Sack Breakdown: Steelers Vs Eagles

Unfortunately, we have more than one of these this week.

1. 8:22 2nd, 3rd and 8. 11 personnel. Five to block + a RB check/release against a four man rush.

This is Todd Haley’s 62 Z Indy Post we wrote about last year and has been very successful for Pittsburgh. But it’s well defended downfield, the back of the end zone condensing things.

Ben Roethlisberger is about to hit DeAngelo Williams on his checkdown when he gets hit. Fletcher Cox bull rushes right guard David DeCastro and is able to walk him back into his quarterback.


Cox is able to grab hold of Roethlisberger and hang onto him until the ref blows the whistle.


There might be a stunt here too but it doesn’t affect things very much.

To be fair, from snap to sack is about 3.3-3.4 seconds, typically a time when the ball is out. Roethlisberger probably took a little too much time looking for his checkdown, trying to fight too hard on 3rd and 8, so I’m not going to put it all on DeCastro for blocking past a point linemen usually don’t have to, especially as the quarterback hasn’t changed his launch spot.

This is a relatively simple breakdown, as far as these things go.

Blame: Half on Roethlisberger, half on DeCastro

2. 1st and 10, 4:10 3rd. 11 personnel. Five block + TE/RB check and release against a four man rush.

Lot going on here. Both tackles, Alejandro Villanueva and Marcus Gilbert are beat on spin moves. Villanueva to the outside, Gilbert to the inside.


Villanueva struggles to recover and is leaning as Connor Barwin shows impressive flexibility to corner and force Roethlisberger up into the pocket.


He doesn’t get any blame here ultimately but I’d be remiss if I didn’t mention Jesse James probably could’ve done a better job of controlling his gap, giving Barwin a little shove, before releasing into his pattern. You’ll see that in the GIF below.

Elsewhere, as Gilbert gets beat, DeCastro tries to recover for him. He looks to pass off the three tech, Bennie Logan, to Maurkice Pouncey and pick up the now-free LDE.



Pouncey isn’t able to reach Logan, sending both players – plus Barwin – barreling down towards Roethlisberger. Not a sight you want to see.


Roethlisberger is able to sorta duck down and avoid a huge hit, thankfully.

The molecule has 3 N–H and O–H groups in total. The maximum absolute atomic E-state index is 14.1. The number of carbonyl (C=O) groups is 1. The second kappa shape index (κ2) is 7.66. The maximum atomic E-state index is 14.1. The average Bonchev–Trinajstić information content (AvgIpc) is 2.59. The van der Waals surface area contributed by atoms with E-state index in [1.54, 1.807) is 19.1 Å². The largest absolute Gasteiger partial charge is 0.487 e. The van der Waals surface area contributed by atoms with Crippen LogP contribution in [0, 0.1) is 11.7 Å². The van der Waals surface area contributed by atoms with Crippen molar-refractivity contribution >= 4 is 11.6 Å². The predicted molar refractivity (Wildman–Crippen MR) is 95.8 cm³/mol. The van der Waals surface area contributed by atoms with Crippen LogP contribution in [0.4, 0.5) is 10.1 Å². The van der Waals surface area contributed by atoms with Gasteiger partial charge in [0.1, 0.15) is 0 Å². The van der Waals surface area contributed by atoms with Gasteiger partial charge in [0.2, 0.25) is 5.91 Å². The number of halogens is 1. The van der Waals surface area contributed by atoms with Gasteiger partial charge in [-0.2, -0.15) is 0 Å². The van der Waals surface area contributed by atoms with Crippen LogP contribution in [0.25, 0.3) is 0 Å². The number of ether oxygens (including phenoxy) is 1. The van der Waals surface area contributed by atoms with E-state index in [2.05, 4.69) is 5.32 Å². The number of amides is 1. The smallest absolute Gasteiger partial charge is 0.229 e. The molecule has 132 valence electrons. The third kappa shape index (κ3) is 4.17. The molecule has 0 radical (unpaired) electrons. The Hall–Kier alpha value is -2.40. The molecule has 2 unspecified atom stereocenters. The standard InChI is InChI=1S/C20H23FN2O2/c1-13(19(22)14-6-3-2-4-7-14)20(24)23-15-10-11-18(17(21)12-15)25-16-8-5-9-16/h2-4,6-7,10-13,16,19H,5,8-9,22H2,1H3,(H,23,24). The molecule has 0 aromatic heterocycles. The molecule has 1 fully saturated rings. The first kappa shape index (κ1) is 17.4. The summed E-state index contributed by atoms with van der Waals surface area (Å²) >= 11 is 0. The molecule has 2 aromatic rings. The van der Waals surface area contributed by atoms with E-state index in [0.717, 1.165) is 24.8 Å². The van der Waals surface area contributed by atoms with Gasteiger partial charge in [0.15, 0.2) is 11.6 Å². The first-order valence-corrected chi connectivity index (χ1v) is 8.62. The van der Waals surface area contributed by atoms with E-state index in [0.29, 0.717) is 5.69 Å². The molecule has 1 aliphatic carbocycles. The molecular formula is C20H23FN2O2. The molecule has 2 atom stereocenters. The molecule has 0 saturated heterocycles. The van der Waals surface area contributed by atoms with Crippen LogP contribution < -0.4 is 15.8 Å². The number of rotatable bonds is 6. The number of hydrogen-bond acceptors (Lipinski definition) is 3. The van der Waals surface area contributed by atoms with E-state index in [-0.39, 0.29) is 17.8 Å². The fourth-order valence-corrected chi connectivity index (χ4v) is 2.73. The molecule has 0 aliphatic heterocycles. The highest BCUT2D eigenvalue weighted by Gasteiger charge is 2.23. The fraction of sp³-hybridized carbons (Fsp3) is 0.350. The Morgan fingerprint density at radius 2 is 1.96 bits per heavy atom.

Gilbert winds up adjusting the brace on his injured shoulder and rotating his arm a couple times. Maybe the first sign I’ve seen of his visibly injury bothering him.

Going to put the blame on the tackles for losing the pocket. Not on DeCastro who was trying to clean up the mess.

Blame: Half on Villanueva, half on Gilbert

3. 2nd and 18, 3:25 3rd. 11 personnel, five block + TE/RB check and release. The very next play.

Again, pretty simple, as least from my 30,000 foot (I never underestimate how complicated pass protections are and the minute, inner-workings). DeCastro just gets straight run back into the pocket again, by Fletcher Cox.

There may have been an issue off the snap with his stance getting too wide, well beyond shoulder-width, but other than that, his technique isn’t terrible to defend the bull rush.


Larry Zierlein said there were too many ways to defend a bull rush, especially if you’re starting to lose the battle.

1. Maintain your stagger
2. Keep knees bent
3. Keep hands inside and drive up into the defender’s chest

I can’t see any glaring issues in these areas. He definitely keeps his stagger after the snap as he’s walked back and his knees are bent, at least, until the end when he does get uprighted but by then, the battle is over. His hands are inside though maybe he could’ve worked to reposition and strike again but hey, I’m not in his shoes fighting the battle against a 315 defensive tackle.

I did ask a friend/O-line guru Brandon Thorn what he thought went wrong.

“It looks like a slight false step out of his stance, and he couldn’t recover because his feet were even initially, which you never want. No power at all w/o a slight stagger”

So in laymen’s terms, for both of us, DeCastro just got straight up bullied.


Blame: David DeCastro

4. 1st and 5, 10:42 4th. 11 personnel, 5 man block + RB check/release against a four man rush.

You’ll sense a theme here. All sacks happened against a four man rush. Again, the blame is easy to assign though the reason is a little more difficult.

Haley is again running his Indy Post and seemed to be pretty unsuccessful all day (another came on an overthrow to Jesse James).

It’s Marcus Gilbert getting beat by Brandon Graham off the edge. It seems like he isn’t getting enough width to defend the three step drop by Roethlisberger already five yards deep in the gun.

phipitsack11 phipitsack12

Graham is able to make initial contact and Gilbert never really gets square to him. He’s not oversetting, which is smart, the iside shoulder needs to be controlled most importantly (the DE is only as far upfield as his inside shoulder) but he doesn’t even get the depth/width to do that.


Graham rips through him and quickly takes Roethlisberger down.

Blame: Marcus Gilbert

Sack Counter (Game)

David DeCastro: 1.5
Marcus Gilbert: 1.5
Ben Roethlisberger: .5
Alejandro Villanueva: .5

Sack Counter (Season)

David DeCastro: 2
Marcus Gilbert: 1.5
Ben Roethlisberger: 1.5
Alejandro Villanueva: 1

Penalty Counter (Game) 

Alejandro Villanueva: 2

Penalty Counter (Season)

Alejandro Villanueva: 2
Marcus Gilbert: 1


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